Making A Splash, Photo Of The Week, And Molly Bee - Here's An Update From The Community | Light Stalking

Making A Splash, Photo Of The Week, And Molly Bee – Here’s An Update From The Community

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This has been a great week indeed, we've had a lot of great content on our website and huge participation on the forums. I even have noticed more talent growing at the Tank, so that makes us really happy.
The reason why we love what we do is that we find a great deal of satisfaction when sharing things about photography. This past week we got 315 new members! Remember folks, make sure you all introduce yourselves before joining us at the General Chit Chat.
This week we had an awesome challenge with the theme of Big and Small. Today, among other things, we are bringing you our favourites from that particular Challenge!

Photo Of The Week – January 21, 2019

Photo by Dalene Rowley


This week's photo of the week is an amazing photo – taken on a mobile phone! Here is what Kent had to say about it

This week the POTW has two very interesting details.

#1 – I'm giving to a new photographer that has never won it before (at least to my knowledge).

#2 – It is a mobile camera phone photograph that was uploaded to the Mobile Monday Challenge.

Yes, mobile phone pictures can be top notch! This shot by Dalene Rowley @dalener is a calendar worthy winter landscape photograph.

The composition is textbook, and her attention to detail, that includes the wonderful reflection, is quite exquisite.

Having shot this type of work myself, I'm impressed with the exposure and processing, as this is a very difficult subject to capture in those respects.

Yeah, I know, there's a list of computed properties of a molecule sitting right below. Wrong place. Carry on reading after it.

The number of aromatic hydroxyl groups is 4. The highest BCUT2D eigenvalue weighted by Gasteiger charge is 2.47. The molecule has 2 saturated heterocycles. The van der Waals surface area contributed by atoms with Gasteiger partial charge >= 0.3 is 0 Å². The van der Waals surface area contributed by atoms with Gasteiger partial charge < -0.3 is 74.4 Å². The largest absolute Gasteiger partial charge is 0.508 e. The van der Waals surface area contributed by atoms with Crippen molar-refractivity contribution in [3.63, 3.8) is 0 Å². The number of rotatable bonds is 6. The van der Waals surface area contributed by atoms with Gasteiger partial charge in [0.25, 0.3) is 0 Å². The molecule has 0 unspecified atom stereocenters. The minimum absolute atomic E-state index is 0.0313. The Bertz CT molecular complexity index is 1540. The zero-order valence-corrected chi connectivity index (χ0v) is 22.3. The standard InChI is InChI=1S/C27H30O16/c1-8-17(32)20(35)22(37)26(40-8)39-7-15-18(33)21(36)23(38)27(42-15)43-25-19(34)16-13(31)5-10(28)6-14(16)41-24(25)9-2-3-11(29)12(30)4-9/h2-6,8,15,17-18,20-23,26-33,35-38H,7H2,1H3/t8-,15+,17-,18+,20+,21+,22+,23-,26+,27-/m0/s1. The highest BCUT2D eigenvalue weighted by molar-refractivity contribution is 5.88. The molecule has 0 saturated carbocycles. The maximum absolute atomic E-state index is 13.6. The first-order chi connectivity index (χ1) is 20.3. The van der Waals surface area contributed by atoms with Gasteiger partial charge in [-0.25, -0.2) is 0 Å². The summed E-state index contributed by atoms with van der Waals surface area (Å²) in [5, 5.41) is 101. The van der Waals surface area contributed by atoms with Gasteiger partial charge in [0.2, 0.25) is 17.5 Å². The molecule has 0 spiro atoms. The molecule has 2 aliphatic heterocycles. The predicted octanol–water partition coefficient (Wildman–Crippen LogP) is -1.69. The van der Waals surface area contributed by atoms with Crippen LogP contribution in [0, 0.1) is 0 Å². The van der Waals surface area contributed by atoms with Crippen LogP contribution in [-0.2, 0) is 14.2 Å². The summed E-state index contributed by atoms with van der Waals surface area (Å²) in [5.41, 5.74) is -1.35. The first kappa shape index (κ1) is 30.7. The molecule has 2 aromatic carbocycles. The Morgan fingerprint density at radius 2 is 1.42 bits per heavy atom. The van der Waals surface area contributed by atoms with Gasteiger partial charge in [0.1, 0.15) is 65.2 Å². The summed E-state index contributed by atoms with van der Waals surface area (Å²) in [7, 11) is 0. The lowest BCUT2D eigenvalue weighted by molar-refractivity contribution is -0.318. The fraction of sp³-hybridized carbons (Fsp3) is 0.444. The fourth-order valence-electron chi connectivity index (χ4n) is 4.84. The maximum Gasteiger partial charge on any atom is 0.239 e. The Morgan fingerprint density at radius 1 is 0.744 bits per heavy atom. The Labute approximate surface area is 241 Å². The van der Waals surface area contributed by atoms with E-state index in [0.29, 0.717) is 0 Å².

Congratulations to Dalene on her win this week!

A big congratulations to Dalene and definitely keep those awesome images coming.

The 417th Challenge

These are favourite images from our 417th Challenge – big and small. Here's what Federico had to say about these wonderful photographs!!!

Photo by Click

There is no need for context in order to understand that this statue represents a really important cause. In this particular case, dignity. Scale is one of those features from photography that helps when creating a narrative or a story. If there weren't people in this scene, we would have a hard time telling the size of this statue.

Photo by Dave Watkins

Size is relative, and what seems to be small to us is big for somebody else. Here we have a beautiful Hoverfly having a great time on the top of a bright Calendula flower.

Photo by Ann Horsby

At first, it seems that this image is not much about big and small, but when you stop to analyze the scene, everything makes sense. These three men captured in a row are defying the laws of physics and are carrying some big payloads compared to the size of their vehicles. Human beings are a very curious and smart species.

Photo by Graham Hart

This shot needs few words, it is obviously a contrast between big and small. Awesome!

Photo by Robert Apple

What a magnificent jewel from Mother Nature, thanks Robert for sharing this beautiful shot. You actually had to back away a lot in order to cover the whole tree (your daughter is almost unnoticed). Just for context purposes, this is the popularly known Giant Sequoia, General Sherman.

Photo by Tobie

Another shot comparing sizes with a tree, we really are insignificant beings but we are able to do such harm to our planet. Thanks a lot for sharing this photo Tobie, and is a shame to hear about it falling :(.

Photo by Dave Watkins

I won't elaborate too much, I will only say that this shot made me smile:), thanks for sharing it, Dave.

Photo by Holy K

That is some big cup. If filled with coffee, it could span me for the entire morning (I think…). This shot has given me a nice idea, thanks to Holy, and keep tuned.

Some Interesting Discussions You May Have Missed!

Holly is been using a Macro Filter and she is asking for some valuable tips, so if you got any, please share them with her at this specific thread.